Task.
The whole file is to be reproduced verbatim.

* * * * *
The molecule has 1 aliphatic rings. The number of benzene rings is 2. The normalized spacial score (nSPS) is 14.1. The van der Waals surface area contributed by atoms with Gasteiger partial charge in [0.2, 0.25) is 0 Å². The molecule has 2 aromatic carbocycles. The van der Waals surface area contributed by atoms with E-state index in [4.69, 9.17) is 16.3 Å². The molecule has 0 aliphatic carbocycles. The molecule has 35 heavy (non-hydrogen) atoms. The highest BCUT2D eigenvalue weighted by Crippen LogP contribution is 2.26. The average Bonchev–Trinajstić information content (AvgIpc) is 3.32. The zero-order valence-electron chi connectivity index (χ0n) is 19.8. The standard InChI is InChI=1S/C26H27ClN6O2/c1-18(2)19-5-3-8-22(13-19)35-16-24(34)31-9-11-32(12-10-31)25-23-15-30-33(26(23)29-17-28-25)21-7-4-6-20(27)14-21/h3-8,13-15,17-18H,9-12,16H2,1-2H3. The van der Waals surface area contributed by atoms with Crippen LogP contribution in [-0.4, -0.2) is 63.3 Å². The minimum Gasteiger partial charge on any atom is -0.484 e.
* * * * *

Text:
The molecule has 1 aliphatic rings. The number of benzene rings is 2. The normalized spacial score (nSPS) is 14.1. The van der Waals surface area contributed by atoms with Gasteiger partial charge in [0.2, 0.25) is 0 Å². The molecule has 2 aromatic carbocycles. The van der Waals surface area contributed by atoms with E-state index in [4.69, 9.17) is 16.3 Å². The molecule has 0 aliphatic carbocycles. The molecule has 35 heavy (non-hydrogen) atoms. The highest BCUT2D eigenvalue weighted by Crippen LogP contribution is 2.26. The average Bonchev–Trinajstić information content (AvgIpc) is 3.32. The zero-order valence-electron chi connectivity index (χ0n) is 19.8. The standard InChI is InChI=1S/C26H27ClN6O2/c1-18(2)19-5-3-8-22(13-19)35-16-24(34)31-9-11-32(12-10-31)25-23-15-30-33(26(23)29-17-28-25)21-7-4-6-20(27)14-21/h3-8,13-15,17-18H,9-12,16H2,1-2H3. The van der Waals surface area contributed by atoms with Crippen LogP contribution in [-0.4, -0.2) is 63.3 Å². The minimum Gasteiger partial charge on any atom is -0.484 e.